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Published on November 16, 2018

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Suicide Prevention Requires Everyone’s Attention

As suicide rates in America continue to increase, everyone can play a role in prevention.

Whether it’s at a health care visit or conversations with friends and family, people still feel the stigma. “There’s an unfortunate willingness for people who are facing challenges to just say ‘I’m fine’ and move on. That’s why it requires everyone’s help – friends, family, teachers and health care workers – to combat this threat,” said Matthew Stanley, DO, Avera Medical Group psychiatrist and Clinical Vice President of Avera’s Behavioral Health Service Line.

Fears of Opening Up

A first step is providing a supportive place for a depressed or anxious person to speak up.

“One myth we should bust is the idea that if we ask someone if they have considered suicide that we’re somehow planting a seed for that action. That’s false. We should ask people if they say they feel depressed if they have had suicidal thoughts,” Stanley said. “It opens that conversation.”

From there, professional treatment, including counseling, medication and other approaches, do lead to good results. But bias stands in the way.

“The Midwest is in many ways among the worst places to face these challenges, because of the preconceptions or myths people believe. It’s up to all of us to make those conversations happen. Mental health issues and suicide affect us all as a society. So we start with ourselves – and get people to the resources that are proven to be effective,” Stanley said.

Zero Suicide and Better Approaches

Behavioral health tools, including screenings and assessments, have been implemented across the entire Avera system to ensure people get the help they need. It’s known as the Zero Suicide Initiative.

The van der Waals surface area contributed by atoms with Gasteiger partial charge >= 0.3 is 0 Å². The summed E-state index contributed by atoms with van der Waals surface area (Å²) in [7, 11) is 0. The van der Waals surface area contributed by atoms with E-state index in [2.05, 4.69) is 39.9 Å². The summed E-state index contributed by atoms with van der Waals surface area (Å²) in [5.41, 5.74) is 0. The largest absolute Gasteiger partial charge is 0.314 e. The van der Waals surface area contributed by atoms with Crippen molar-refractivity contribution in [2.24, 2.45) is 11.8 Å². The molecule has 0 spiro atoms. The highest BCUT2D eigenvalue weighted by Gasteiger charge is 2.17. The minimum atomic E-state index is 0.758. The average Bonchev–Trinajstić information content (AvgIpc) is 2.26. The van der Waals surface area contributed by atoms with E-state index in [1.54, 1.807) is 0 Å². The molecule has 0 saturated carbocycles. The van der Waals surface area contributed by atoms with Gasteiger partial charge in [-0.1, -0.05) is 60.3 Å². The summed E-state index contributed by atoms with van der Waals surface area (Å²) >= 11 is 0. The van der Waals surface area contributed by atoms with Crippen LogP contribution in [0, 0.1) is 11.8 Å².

“From our largest facilities to our smallest clinics in rural settings, we are including a focus on mental health as a part of all aspects of care, from pediatrics to geriatrics.”

High-risk situations are identified using these tools. Looking for the warning signs on the clinical side of the equation can help to stem the tide.

Just Talk, Don’t Judge

Warning signs include a person seeming more withdrawn, more depressed, using more alcohol or drugs or giving things away.

“That’s when you try to start that conversation, and you do it by being present and asking them if they have felt more down, or felt like they have considered hurting themselves,” Stanley said. “It’s not easy, and it’s important not to judge this person. They are hurting – we wouldn’t judge a person with cancer or someone who tore ligaments in their knee. It’s a starting point and one that can lead to professional help.”

Stanley advises using balance – not panicking or overreacting. Stay with them, and help them call a suicide prevention line, a counselor or a clinic. In some cases, calling 911 may be the best choice to avoid a tragic situation.

“People may be afraid to admit they have had suicidal thoughts. They may fear they will lose their freedom, but again, these are among the myths of mental illness. Non-voluntary committals are rare, and we have much more success working with voluntary patients who seek help,” Stanley said.

“It can be hard to guess if the situation is serious. The best approach is to be there without judgment, to help the person get professional help if needed and to use the resources available at clinics, through the 211 Helpline or other call center or to call 911. We can, as a culture, smash the stigma that is preventing intervention and help those people who need us,” Stanley said.

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